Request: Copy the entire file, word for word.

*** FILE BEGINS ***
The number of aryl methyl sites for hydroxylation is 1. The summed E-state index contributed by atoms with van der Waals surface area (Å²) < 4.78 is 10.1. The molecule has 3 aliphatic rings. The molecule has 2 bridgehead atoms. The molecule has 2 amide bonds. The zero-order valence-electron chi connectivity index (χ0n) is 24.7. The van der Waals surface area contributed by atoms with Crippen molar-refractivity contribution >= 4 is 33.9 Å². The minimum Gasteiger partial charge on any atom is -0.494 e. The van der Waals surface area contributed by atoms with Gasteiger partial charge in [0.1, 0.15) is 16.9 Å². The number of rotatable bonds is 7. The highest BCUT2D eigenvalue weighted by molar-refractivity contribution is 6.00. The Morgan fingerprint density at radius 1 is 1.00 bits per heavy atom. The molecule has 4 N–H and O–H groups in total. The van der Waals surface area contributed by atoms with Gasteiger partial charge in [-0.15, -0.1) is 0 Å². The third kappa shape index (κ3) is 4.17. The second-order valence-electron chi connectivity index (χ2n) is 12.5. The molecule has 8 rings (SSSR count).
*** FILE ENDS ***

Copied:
The number of aryl methyl sites for hydroxylation is 1. The summed E-state index contributed by atoms with van der Waals surface area (Å²) < 4.78 is 10.1. The molecule has 3 aliphatic rings. The molecule has 2 bridgehead atoms. The molecule has 2 amide bonds. The zero-order valence-electron chi connectivity index (χ0n) is 24.7. The van der Waals surface area contributed by atoms with Crippen molar-refractivity contribution >= 4 is 33.9 Å². The minimum Gasteiger partial charge on any atom is -0.494 e. The van der Waals surface area contributed by atoms with Gasteiger partial charge in [0.1, 0.15) is 16.9 Å². The number of rotatable bonds is 7. The highest BCUT2D eigenvalue weighted by molar-refractivity contribution is 6.00. The Morgan fingerprint density at radius 1 is 1.00 bits per heavy atom. The molecule has 4 N–H and O–H groups in total. The van der Waals surface area contributed by atoms with Gasteiger partial charge in [-0.15, -0.1) is 0 Å². The third kappa shape index (κ3) is 4.17. The second-order valence-electron chi connectivity index (χ2n) is 12.5. The molecule has 8 rings (SSSR count).